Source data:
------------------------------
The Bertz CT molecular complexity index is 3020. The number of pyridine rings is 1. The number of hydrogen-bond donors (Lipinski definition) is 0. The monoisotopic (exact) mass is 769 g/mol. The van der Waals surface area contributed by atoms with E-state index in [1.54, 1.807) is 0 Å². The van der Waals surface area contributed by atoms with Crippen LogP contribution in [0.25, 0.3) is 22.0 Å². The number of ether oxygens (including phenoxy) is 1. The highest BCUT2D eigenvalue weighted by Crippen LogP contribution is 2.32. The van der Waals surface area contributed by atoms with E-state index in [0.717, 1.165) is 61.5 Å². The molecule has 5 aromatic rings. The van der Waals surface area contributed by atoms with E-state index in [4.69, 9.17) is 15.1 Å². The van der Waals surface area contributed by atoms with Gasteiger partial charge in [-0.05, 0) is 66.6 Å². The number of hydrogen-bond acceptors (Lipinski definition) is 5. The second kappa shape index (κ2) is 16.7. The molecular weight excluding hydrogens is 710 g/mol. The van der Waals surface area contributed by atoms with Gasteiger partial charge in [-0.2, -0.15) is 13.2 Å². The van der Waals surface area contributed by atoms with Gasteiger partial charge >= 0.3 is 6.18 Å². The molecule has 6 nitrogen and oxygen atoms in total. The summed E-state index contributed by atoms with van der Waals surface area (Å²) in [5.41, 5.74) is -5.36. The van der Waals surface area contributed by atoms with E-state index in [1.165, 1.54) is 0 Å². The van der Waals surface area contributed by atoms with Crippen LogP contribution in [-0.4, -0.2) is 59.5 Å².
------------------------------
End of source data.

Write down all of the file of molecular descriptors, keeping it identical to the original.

The Bertz CT molecular complexity index is 3020. The number of pyridine rings is 1. The number of hydrogen-bond donors (Lipinski definition) is 0. The monoisotopic (exact) mass is 769 g/mol. The van der Waals surface area contributed by atoms with E-state index in [1.54, 1.807) is 0 Å². The van der Waals surface area contributed by atoms with Crippen LogP contribution in [0.25, 0.3) is 22.0 Å². The number of ether oxygens (including phenoxy) is 1. The highest BCUT2D eigenvalue weighted by Crippen LogP contribution is 2.32. The van der Waals surface area contributed by atoms with E-state index in [0.717, 1.165) is 61.5 Å². The molecule has 5 aromatic rings. The van der Waals surface area contributed by atoms with E-state index in [4.69, 9.17) is 15.1 Å². The van der Waals surface area contributed by atoms with Gasteiger partial charge in [-0.05, 0) is 66.6 Å². The number of hydrogen-bond acceptors (Lipinski definition) is 5. The second kappa shape index (κ2) is 16.7. The molecular weight excluding hydrogens is 710 g/mol. The van der Waals surface area contributed by atoms with Gasteiger partial charge in [-0.2, -0.15) is 13.2 Å². The van der Waals surface area contributed by atoms with Gasteiger partial charge >= 0.3 is 6.18 Å². The molecule has 6 nitrogen and oxygen atoms in total. The summed E-state index contributed by atoms with van der Waals surface area (Å²) in [5.41, 5.74) is -5.36. The van der Waals surface area contributed by atoms with E-state index in [1.165, 1.54) is 0 Å². The van der Waals surface area contributed by atoms with Crippen LogP contribution in [-0.4, -0.2) is 59.5 Å².